A poet, visual artist, and mystical philosopher, considered a seminal figure of the Romantic period. Deeply religious and unconventional, Blake was fervently anti-rationalist and anti-materialist. Among his small circle of admirers were the Ancients (a group of English artists) and Dante Gabriel Rossetti.

  • Blaue Reiter

    Formed in 1911, a collective of artists of disparate styles and concerns—including Wassily Kandinsky, Paul Klee, August Macke, and Franz Marc—regarded as representing the apex of German Expressionism. The group had only two exhibitions before disbanding with the onset of the First World War.

  • Blavatsky, Helena (Russian, 1831–1891)

    A spiritualist and the prolific author of books on ancient wisdom traditions, the occult, and esoteric religions, Madame Blavatsky was a co-founder of the Theosophical Society in New York City in 1875.

  • Bley, Carla (American, b. 1936)

    A pianist and composer who figured prominently in the free-jazz movement of the 1960s, which emphasized improvisation over fixed composition, and whose pieces have been performed by musicians including George Russell and Jimmy Giuffre. Bley helped found the influential Jazz Composers’ Guild in New York in 1964.

  • Bloore, Ronald (Canadian, 1925–2009)

    A founding member of the abstract painting group The Regina Five, Ronald Bloore was an abstract painter and art teacher. Seeking to achieve a transcendental quality to his art that he saw captured in the ancient architecture of Greece, Turkey, and Egypt, in the early 1960s Bloore destroyed his earlier work and began explorations in black and white, employing bold, organic shapes. Architecture continued to inform his work and he began to link with the practice technically, making small, three-dimensional maquettes of his pieces before creating them in their full size.

  • Blue Mountain Pottery

    Founded in 1953 by Denis Tupy and Jozo Weider and closed in 2004, Blue Mountain Pottery was based in Collingwood, Ontario. The pottery is recognizable by Blue Mountain’s signature glazing technique called “reflowing decorating,” in which light and dark glazes are applied simultaneously to produce a distinctive streaked effect.

  • Bodmer, Karl (Swiss/French, 1809–1893)

    A painter and draftsman who in the early 1830s was hired to accompany an expedition to the American West specifically to record images of its cities, landscapes, and people. His depictions of the American wilderness were greatly admired in his time for their beauty and anthropological detail. In 1848 Bodmer joined the Barbizon School of painters in France, whose inspiration came from nature.

  • Boigon, Brian (Canadian, b. 1955)

    A designer, design and cultural theorist, and architect by training, Boigon directs and lectures in the Architectural Studies program at the University of Toronto. His research focuses on locomotive design and video game architecture.

  • Bonington, Richard Parkes (British, 1802–1828)

    Romantic landscape watercolourist who emigrated to France at age fourteen. Bonington studied with Baron Gros at the École des Beaux-Arts in Paris and befriended Eugène Delacroix, who influenced him to paint historical subjects. He exhibited at the Paris Salon for the first time in 1822. Bonington died of tuberculosis in London, aged twenty-five.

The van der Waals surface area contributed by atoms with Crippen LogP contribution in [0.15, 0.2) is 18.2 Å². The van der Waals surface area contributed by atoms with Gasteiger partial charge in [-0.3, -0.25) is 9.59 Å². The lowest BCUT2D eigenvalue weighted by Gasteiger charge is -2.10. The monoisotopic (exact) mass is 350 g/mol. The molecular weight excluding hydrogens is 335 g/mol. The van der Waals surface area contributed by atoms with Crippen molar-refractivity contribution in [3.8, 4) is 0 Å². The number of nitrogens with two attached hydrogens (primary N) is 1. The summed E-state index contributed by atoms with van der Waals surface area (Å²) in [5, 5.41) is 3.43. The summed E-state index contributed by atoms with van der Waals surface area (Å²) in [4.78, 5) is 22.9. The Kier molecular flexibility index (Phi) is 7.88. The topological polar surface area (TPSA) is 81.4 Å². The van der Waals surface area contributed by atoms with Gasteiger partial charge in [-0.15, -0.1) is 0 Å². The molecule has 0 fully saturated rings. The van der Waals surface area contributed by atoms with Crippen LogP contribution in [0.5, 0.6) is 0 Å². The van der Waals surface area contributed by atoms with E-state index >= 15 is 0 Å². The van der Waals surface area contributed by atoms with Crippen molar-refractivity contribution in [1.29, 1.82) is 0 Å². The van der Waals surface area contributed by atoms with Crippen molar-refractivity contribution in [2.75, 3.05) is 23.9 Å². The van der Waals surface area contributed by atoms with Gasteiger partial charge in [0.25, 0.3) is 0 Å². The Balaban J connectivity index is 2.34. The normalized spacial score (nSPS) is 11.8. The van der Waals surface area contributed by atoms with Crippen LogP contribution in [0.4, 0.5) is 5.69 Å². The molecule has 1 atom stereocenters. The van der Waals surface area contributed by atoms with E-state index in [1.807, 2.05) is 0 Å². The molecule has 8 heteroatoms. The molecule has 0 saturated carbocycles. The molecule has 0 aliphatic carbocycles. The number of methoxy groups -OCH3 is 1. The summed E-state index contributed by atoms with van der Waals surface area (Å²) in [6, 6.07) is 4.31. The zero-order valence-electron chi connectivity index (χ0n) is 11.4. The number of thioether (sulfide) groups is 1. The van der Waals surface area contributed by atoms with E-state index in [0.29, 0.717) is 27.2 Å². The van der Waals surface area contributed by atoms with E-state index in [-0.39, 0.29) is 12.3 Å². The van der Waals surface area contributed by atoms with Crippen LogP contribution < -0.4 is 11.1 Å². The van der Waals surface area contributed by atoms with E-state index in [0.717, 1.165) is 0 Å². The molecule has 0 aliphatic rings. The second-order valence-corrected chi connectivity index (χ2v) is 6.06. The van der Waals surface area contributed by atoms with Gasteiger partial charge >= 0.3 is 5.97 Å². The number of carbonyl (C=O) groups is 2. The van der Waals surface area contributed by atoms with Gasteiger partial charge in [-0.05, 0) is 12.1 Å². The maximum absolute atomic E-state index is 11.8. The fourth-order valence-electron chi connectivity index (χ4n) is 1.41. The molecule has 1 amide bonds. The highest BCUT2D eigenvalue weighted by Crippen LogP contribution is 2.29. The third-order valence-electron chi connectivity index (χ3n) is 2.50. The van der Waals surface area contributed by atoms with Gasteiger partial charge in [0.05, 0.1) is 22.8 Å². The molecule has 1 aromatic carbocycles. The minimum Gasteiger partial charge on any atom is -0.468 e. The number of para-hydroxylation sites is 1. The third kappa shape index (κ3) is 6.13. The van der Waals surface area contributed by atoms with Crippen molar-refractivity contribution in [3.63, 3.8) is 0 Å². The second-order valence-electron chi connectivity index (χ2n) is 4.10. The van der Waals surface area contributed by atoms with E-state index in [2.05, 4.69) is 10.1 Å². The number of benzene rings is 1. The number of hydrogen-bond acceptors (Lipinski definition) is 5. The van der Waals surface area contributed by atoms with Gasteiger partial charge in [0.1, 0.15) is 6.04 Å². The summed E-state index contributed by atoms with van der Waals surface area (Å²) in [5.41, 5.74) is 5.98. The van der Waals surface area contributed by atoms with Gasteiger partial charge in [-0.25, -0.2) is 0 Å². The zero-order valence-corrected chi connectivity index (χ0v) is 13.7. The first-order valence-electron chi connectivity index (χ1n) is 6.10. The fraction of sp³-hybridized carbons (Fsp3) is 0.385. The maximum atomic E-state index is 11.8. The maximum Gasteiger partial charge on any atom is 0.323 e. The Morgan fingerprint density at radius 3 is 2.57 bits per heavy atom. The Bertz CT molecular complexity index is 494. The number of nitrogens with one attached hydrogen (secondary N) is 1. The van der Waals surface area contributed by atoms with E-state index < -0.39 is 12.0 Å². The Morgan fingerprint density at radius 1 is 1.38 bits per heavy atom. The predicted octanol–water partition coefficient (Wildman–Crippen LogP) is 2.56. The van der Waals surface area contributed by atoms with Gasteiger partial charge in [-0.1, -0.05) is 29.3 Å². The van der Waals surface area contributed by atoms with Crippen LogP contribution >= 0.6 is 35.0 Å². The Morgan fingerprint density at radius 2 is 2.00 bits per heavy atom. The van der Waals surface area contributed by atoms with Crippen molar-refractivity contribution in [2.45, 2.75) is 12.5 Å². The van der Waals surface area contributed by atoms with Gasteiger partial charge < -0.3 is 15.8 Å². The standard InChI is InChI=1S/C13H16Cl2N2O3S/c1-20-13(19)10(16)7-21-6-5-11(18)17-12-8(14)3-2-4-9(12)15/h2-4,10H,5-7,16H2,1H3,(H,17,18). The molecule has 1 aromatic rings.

• Bonnard, Pierre (French, 1867–1947)

    A painter and printmaker associated with the Nabis, a group of French Post-Impressionist artists who emerged in the late 1880s and maintained a distance from the Parisian avant-garde. Bonnard often worked in a decorative mode and with an Impressionist use of colour; he painted interior scenes and landscapes, created posters and theatre sets, and designed household objects.

  • Borduas, Paul-Émile (Canadian, 1905–1960)

    The leader of the avant-garde Automatistes and one of Canada’s most important modern artists. Borduas was also an influential advocate for reform in Quebec, calling for liberation from religious and narrow nationalist values in the 1948 manifesto Refus global. (See Paul-Émile Borduas: Life & Work by François-Marc Gagnon.)

  • Bosch, Hieronymus (Netherlandish, c. 1450–1516)

    A highly influential artist known for pictures populated by multitudes of fantastic creatures and filled with marvellous detail. Bosch’s Garden of Earthly Delights (1490–1500)—a triptych depicting the pleasures of the Garden of Eden, the horrors of the Last Judgment, and the world in between—is among the most famous paintings in the Western art historical canon.

  • Botticelli, Sandro (Italian, 1445–1510)

    A highly renowned Florentine painter and draftsman. Among Botticelli’s best-known works are his frescoes that decorate Rome’s Sistine Chapel, and his mythological paintings The Birth of Venus, 1482–85, held at the Uffizi Gallery Museum, Florence, and Venus and Mars, c. 1485, held at the National Gallery, London.

  • Bouguereau, William (French, 1825–1905)

    A painter known for his traditional, academic approach to his craft, Bouguereau was arguably one of the most famous artists in France during his time. Many of his highly realist paintings were mythological and allegorical, and his interpretation of human subject matter was sentimental.

  • Bowman, James (American, 1793–1842)

    An itinerant portrait painter active in the United States, Europe, and Canada. In Quebec City, Montreal, and Toronto Bowman received commissions from leading society members and politicians; he completed ten paintings for Montreal’s Notre-Dame Basilica (eight of which are now lost).

  • Boyle, John (Canadian, b. 1941)